A bunch of high school boys took a junior prom photo while making a Nazi salute because, well, it's 2018.
The image is chilling. A group of about 50 teen boys smiling and laughing while the vast majority of them make what appears to be the "Sieg Heil" salute. An innocent misunderstanding? A silly, tasteless joke? An immature attempt at trolling? A bunch of white supremacists emboldened by our current political climate?
If anybody from Baraboo High School in Wisconsin can clue me in on why it appears the entire male class of 2018 is… https://t.co/Qta3FYllI2— Jules Suzdaltsev (@Jules Suzdaltsev)1542002876.0
This is 2018, where anything is possible. But whatever it was, the photo of Baraboo, Wisconsin high schoolers shared by journalist Jules Suzdaltsev on Twitter was gross. There's nothing innocent or funny about the Holocaust, which every human being on Earth should know by the time they're juniors in high school.
Shout out to the young men who didn't participate and were not amused.
We all remember the pressure to fit in that comes along with the teens years. Chances are good that most of us did some things we wouldn't have done if it we weren't just going along with the crowd.
But there are limits to what we allow peer pressure to do. If people are raising their arm in a Nazi salute for any reason, that's when alarm bells should go off in any decent person's head. And they did for at least a few of the boys in that photo.
One boy, Jordan Blue, made this statement after the photo was shared:
"My name is Jordan Blue, I am the boy captured in the photo to the far right. The photo was taken during our Junior Prom Photos. I clearly am uncomfortable, with what was happening. I couldn't leave the photo as it was taken within 5 seconds. The photographer took the photos telling us to make the sign, I knew what my morals were and it was not to salute something I firmly didn't believe in. I attend BHS, these classmates have bullied me since entering middle school, I have struggled with it my entire life and nothing has changed. These are the boy [sic] of Class of 2019, nothing has been done and my question is... With [sic] anything ever be done. I truly & firmly believe we need to make a change to this horrible act, it needs to stop. Bullying, immaturity, and just taking things as a 'joke'..."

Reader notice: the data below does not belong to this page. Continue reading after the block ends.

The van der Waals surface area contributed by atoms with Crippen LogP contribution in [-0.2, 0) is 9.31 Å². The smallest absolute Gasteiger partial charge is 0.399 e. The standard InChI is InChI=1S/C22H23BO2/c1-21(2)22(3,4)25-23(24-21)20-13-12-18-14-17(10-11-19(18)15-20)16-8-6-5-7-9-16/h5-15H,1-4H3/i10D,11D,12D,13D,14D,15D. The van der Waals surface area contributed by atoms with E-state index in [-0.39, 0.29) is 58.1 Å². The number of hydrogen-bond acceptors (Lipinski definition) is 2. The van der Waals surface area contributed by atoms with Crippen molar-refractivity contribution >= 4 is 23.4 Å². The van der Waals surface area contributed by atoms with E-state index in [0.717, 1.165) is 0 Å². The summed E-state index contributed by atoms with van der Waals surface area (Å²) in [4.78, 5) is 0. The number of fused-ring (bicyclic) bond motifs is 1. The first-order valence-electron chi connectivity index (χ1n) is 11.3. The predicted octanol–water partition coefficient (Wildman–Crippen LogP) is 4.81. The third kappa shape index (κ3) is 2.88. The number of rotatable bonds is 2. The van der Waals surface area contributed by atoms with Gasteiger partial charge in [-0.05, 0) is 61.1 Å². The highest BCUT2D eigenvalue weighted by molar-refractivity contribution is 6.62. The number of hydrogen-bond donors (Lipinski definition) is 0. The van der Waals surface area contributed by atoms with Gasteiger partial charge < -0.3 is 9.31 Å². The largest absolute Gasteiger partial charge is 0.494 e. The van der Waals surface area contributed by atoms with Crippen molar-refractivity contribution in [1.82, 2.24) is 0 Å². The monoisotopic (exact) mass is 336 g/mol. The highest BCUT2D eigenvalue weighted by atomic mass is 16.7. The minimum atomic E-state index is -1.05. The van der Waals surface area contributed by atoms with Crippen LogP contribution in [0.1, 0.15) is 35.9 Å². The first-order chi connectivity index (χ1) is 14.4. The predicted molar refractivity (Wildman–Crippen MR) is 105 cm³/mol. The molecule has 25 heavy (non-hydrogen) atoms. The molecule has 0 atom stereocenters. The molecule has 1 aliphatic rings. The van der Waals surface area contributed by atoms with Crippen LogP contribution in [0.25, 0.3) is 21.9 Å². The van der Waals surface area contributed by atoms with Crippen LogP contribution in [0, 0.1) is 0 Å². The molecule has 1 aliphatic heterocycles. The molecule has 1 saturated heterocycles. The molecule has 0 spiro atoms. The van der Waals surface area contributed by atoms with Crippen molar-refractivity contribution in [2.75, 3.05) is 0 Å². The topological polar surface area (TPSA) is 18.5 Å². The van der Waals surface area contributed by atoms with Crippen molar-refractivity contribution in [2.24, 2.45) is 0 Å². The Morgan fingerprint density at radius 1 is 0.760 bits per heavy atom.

@jules_su @CarlySidey “Apparently Jordan Blue, the young man who did not do a Nazi salute in the Baraboo High Schoo… https://t.co/PKMF9MpM7u— violetmaze 🦝💬 (@violetmaze 🦝💬)1542112172.0
People are comparing Blue to the famed man in a photo from actual Nazi Germany, standing alone with his arms crossed in a disturbing sea of Sieg Heils.
@jules_su Jordan Blue, you have noble antecedents. https://t.co/fUsHr49WUW— Gregory Norminton (@Gregory Norminton)1542037823.0
Unfortunately, Blue is also reportedly receiving threats from his community. Stand strong, Jordan.
So many questions, like why the hell did the photographer tell the students to make this sign?
Photographer Peter Gust has said that the gestures in the photo were "innocent" and that the boys were waving to their parents.
"The last picture that I shot," he told Madison365, "I said, ‘All right boys, you’re on the steps. … give me a high sign, a wave that you’re saying goodbye to your parents. And I called it high five, ‘give me a high five.’ … And so I stuck my hand up, and I said, ‘this is what I want.'”
“I didn’t tell them to salute anything,” he said. “There was none of that that was taken at that point in time that it was a salute of any kind. It was waving goodbye to their parents (and) having a good time. High five. There was nothing that diminished the quality of anyone’s life. There was nothing that diminished anyone’s stature in society, there was nothing that was intended to point a finger at anyone in their class who may have some kind of difference. There was none of that.”
Except that's not how Jordan Blue remembers it. He told Madison365 that the photographer didn't tell them to wave to their parents, merely to raise one arm, "which doesn’t give a bunch of teenagers a lot of guidance on how to raise their hands." He said he felt that many of the boys made the Nazi salute on purpose.
“I felt upset, unsafe, disappointed and scared," said Blue. "I felt unsafe because I go to school with them, I don’t believe in what they represented and the symbol they shared … they knew it was wrong, but they still did it.”
There is no reasonable excuse for this photo.
Do you wave goodbye or high-five people with your arm straight out and your palm facing down despite the fact that it makes you look like you're praising Hitler? Yeah, me neither.
If you're an adult and you see a bunch of teenagers making what appears to be a Nazi salute, do you snap a photo of them and share it without recognizing how horrible it looks? Yeah, me neither.
If Jordan Blue recognized the symbol and chose not to participate within five seconds, you would think the adults taking the photo would have at least seen how the optics looked even if it were just an innocent wave.
But considering the messages Jules Suzdaltsev has received from kids who had been bullied by racists at Baraboo high school, the chances of this photo being completely innocent are pretty slim.
But nearly all of the stories echo the same basic theme: the community as a whole has a lot of casual & jokey racis… https://t.co/YGifRrhdhF— Jules Suzdaltsev (@Jules Suzdaltsev)1542067940.0
So high fives (with palms out, like the average non-Nazi) to the kids who stood their ground and refused to be part of this ugly scene.
And an extra high five to Suzdaltsev's grandma, who wins everything today:
I called my grandma last night to let her know that internet Nazis had posted her address online because they were… https://t.co/ew4Y0avRL1— Jules Suzdaltsev (@Jules Suzdaltsev)1542123720.0